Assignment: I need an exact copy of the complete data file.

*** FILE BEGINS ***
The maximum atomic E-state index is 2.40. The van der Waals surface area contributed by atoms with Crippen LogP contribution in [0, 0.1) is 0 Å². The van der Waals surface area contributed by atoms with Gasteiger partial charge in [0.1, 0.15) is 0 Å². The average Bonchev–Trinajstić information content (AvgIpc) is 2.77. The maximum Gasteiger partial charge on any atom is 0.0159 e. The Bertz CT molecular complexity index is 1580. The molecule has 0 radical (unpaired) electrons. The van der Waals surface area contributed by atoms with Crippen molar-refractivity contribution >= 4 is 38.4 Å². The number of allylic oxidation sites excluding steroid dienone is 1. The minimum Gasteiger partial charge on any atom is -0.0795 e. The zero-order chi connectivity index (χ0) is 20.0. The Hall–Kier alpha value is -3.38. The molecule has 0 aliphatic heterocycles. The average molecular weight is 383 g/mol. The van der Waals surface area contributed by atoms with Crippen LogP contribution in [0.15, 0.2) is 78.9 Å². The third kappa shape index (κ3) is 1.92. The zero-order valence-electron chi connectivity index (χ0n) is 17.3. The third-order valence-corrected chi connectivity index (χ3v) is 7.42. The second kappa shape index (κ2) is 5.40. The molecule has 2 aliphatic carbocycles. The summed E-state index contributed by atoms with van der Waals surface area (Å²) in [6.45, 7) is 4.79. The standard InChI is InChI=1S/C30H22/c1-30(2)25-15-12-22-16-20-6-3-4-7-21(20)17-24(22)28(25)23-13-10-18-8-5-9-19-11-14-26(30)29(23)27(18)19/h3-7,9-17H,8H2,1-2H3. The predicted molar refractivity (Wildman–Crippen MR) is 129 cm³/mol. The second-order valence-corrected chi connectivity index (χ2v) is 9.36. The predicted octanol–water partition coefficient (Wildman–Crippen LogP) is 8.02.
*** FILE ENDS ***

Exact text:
The maximum atomic E-state index is 2.40. The van der Waals surface area contributed by atoms with Crippen LogP contribution in [0, 0.1) is 0 Å². The van der Waals surface area contributed by atoms with Gasteiger partial charge in [0.1, 0.15) is 0 Å². The average Bonchev–Trinajstić information content (AvgIpc) is 2.77. The maximum Gasteiger partial charge on any atom is 0.0159 e. The Bertz CT molecular complexity index is 1580. The molecule has 0 radical (unpaired) electrons. The van der Waals surface area contributed by atoms with Crippen molar-refractivity contribution >= 4 is 38.4 Å². The number of allylic oxidation sites excluding steroid dienone is 1. The minimum Gasteiger partial charge on any atom is -0.0795 e. The zero-order chi connectivity index (χ0) is 20.0. The Hall–Kier alpha value is -3.38. The molecule has 0 aliphatic heterocycles. The average molecular weight is 383 g/mol. The van der Waals surface area contributed by atoms with Crippen LogP contribution in [0.15, 0.2) is 78.9 Å². The third kappa shape index (κ3) is 1.92. The zero-order valence-electron chi connectivity index (χ0n) is 17.3. The third-order valence-corrected chi connectivity index (χ3v) is 7.42. The second kappa shape index (κ2) is 5.40. The molecule has 2 aliphatic carbocycles. The summed E-state index contributed by atoms with van der Waals surface area (Å²) in [6.45, 7) is 4.79. The standard InChI is InChI=1S/C30H22/c1-30(2)25-15-12-22-16-20-6-3-4-7-21(20)17-24(22)28(25)23-13-10-18-8-5-9-19-11-14-26(30)29(23)27(18)19/h3-7,9-17H,8H2,1-2H3. The predicted molar refractivity (Wildman–Crippen MR) is 129 cm³/mol. The second-order valence-corrected chi connectivity index (χ2v) is 9.36. The predicted octanol–water partition coefficient (Wildman–Crippen LogP) is 8.02.